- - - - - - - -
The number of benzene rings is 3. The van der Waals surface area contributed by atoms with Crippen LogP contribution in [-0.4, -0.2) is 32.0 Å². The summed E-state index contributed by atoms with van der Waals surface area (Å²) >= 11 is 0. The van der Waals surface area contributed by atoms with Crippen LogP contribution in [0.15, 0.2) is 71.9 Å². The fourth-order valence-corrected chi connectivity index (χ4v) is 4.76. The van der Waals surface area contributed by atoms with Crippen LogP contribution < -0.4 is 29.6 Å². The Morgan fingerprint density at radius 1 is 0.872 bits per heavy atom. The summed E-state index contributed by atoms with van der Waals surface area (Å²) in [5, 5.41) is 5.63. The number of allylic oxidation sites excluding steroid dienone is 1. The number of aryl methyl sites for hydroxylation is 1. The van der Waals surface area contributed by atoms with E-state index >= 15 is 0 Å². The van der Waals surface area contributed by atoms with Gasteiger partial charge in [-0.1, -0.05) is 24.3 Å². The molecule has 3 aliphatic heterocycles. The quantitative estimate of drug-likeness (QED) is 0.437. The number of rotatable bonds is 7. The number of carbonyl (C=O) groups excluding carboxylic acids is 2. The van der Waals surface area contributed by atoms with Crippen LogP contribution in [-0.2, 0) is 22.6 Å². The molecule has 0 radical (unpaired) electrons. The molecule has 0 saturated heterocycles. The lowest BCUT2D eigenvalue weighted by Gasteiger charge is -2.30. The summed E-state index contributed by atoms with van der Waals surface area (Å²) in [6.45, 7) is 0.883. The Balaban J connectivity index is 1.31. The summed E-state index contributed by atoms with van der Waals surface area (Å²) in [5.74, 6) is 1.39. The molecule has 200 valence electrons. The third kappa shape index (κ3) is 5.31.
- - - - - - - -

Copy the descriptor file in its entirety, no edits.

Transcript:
The number of benzene rings is 3. The van der Waals surface area contributed by atoms with Crippen LogP contribution in [-0.4, -0.2) is 32.0 Å². The summed E-state index contributed by atoms with van der Waals surface area (Å²) >= 11 is 0. The van der Waals surface area contributed by atoms with Crippen LogP contribution in [0.15, 0.2) is 71.9 Å². The fourth-order valence-corrected chi connectivity index (χ4v) is 4.76. The van der Waals surface area contributed by atoms with Crippen LogP contribution < -0.4 is 29.6 Å². The Morgan fingerprint density at radius 1 is 0.872 bits per heavy atom. The summed E-state index contributed by atoms with van der Waals surface area (Å²) in [5, 5.41) is 5.63. The number of allylic oxidation sites excluding steroid dienone is 1. The number of aryl methyl sites for hydroxylation is 1. The van der Waals surface area contributed by atoms with E-state index >= 15 is 0 Å². The van der Waals surface area contributed by atoms with Gasteiger partial charge in [-0.1, -0.05) is 24.3 Å². The molecule has 3 aliphatic heterocycles. The quantitative estimate of drug-likeness (QED) is 0.437. The number of rotatable bonds is 7. The number of carbonyl (C=O) groups excluding carboxylic acids is 2. The van der Waals surface area contributed by atoms with Crippen LogP contribution in [-0.2, 0) is 22.6 Å². The molecule has 0 radical (unpaired) electrons. The molecule has 0 saturated heterocycles. The lowest BCUT2D eigenvalue weighted by Gasteiger charge is -2.30. The summed E-state index contributed by atoms with van der Waals surface area (Å²) in [6.45, 7) is 0.883. The Balaban J connectivity index is 1.31. The summed E-state index contributed by atoms with van der Waals surface area (Å²) in [5.74, 6) is 1.39. The molecule has 200 valence electrons. The third kappa shape index (κ3) is 5.31.